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In its Development Plan for Cold-Chain Logistics of Agricultural Products, China set itself the five-year goal of reducing the loss rate for vegetables, meat and aquatic products to less than 15 percent, 8 percent and 10 percent by 2015. If the nation hits those targets next year, the effort could save a large part of the more than $32 billion in food now wasted, but at this point, there is quite a way to go. Nearly half of everything that is grown in China rots before it even reaches the retail market.

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For all the food waste that refrigeration might forestall, the uncomfortable fact is that a fully developed cold chain (field precooling stations, slaughterhouses, distribution centers, trucks, grocery stores and domestic refrigerators) requires a lot of energy.

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Calculating the climate-change impact of an expanded Chinese cold chain is extremely complicated. Artificial refrigeration contributes to global greenhouse-gas emissions in two main ways. First, generating the power (whether it be electricity for warehouses or diesel fuel for trucks) that fuels the heat-exchange process, which is at the heart of any cooling system, accounts for about 80 percent of refrigeration’s global-warming impact (measured in tons of CO2) and currently consumes nearly a sixth of global electricity usage.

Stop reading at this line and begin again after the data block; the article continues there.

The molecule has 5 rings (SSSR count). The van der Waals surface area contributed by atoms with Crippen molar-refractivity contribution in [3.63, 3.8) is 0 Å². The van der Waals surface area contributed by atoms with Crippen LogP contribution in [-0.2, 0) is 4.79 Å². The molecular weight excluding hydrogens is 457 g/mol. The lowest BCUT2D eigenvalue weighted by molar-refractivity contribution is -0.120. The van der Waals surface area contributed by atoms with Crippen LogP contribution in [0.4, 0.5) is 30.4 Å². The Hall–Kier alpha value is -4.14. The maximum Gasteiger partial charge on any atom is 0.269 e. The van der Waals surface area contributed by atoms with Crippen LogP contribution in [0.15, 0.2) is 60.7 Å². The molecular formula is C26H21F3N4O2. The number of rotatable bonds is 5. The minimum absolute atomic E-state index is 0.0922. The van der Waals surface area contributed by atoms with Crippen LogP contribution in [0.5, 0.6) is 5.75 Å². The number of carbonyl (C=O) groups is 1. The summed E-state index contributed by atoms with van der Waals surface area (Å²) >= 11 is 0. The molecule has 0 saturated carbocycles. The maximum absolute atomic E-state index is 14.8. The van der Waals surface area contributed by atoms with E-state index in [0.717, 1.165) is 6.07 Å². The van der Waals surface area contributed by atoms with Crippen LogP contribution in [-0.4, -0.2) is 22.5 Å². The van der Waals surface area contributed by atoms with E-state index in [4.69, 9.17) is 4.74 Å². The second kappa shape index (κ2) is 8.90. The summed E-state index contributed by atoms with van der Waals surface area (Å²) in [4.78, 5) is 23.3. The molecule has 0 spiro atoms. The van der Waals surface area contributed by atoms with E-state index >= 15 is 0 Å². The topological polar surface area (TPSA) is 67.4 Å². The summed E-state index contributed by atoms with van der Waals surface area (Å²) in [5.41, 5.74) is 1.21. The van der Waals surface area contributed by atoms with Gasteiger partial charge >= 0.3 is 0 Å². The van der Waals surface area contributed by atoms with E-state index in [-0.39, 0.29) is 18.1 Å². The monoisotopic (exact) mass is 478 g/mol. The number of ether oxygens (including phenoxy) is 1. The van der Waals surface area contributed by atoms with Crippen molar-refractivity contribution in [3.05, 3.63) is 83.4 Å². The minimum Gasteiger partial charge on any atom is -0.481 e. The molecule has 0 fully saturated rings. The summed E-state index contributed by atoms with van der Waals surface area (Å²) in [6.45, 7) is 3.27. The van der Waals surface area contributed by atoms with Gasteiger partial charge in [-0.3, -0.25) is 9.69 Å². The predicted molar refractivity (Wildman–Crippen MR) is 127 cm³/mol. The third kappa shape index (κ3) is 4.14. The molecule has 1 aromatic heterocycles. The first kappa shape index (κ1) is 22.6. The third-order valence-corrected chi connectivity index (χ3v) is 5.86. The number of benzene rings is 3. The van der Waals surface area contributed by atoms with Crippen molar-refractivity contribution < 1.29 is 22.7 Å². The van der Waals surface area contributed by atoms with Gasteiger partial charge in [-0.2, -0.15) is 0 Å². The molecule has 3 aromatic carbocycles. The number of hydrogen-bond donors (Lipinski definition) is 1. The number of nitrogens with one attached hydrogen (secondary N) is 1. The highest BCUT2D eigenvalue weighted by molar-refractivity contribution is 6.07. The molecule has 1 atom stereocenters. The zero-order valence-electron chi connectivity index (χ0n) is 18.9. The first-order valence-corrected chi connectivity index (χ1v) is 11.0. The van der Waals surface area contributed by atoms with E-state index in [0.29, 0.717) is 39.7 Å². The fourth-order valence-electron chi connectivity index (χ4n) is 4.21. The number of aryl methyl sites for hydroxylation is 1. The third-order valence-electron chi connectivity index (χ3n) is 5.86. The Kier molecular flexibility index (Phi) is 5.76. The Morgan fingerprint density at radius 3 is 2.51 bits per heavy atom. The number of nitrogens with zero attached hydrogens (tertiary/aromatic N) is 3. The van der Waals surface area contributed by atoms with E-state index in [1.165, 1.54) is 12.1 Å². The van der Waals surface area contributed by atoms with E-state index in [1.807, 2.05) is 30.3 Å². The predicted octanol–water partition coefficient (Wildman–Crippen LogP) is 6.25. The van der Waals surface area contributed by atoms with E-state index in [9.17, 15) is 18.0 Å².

But the other problem is the refrigerants themselves: the chemicals that are evaporated and condensed by the compressors in order to remove heat and thus produce cold. Some of that refrigerant leaks into the atmosphere as a gas — either a little (roughly 2 percent a year from the most up-to-date domestic refrigerators) or a lot (on average, 15 percent from commercial refrigerated warehouses). In addition, different refrigeration systems use different refrigerants, some of which, like ammonia, have a negligible global-warming impact. But others, like the hydrofluorocarbons that are popular in China, are known as “supergreenhouse gases,” because they are thousands of times more warming than CO2. If current trends in refrigerant usage were to continue, experts project that hydrofluorocarbons would be responsible for nearly half of all global greenhouse-gas emissions by 2050.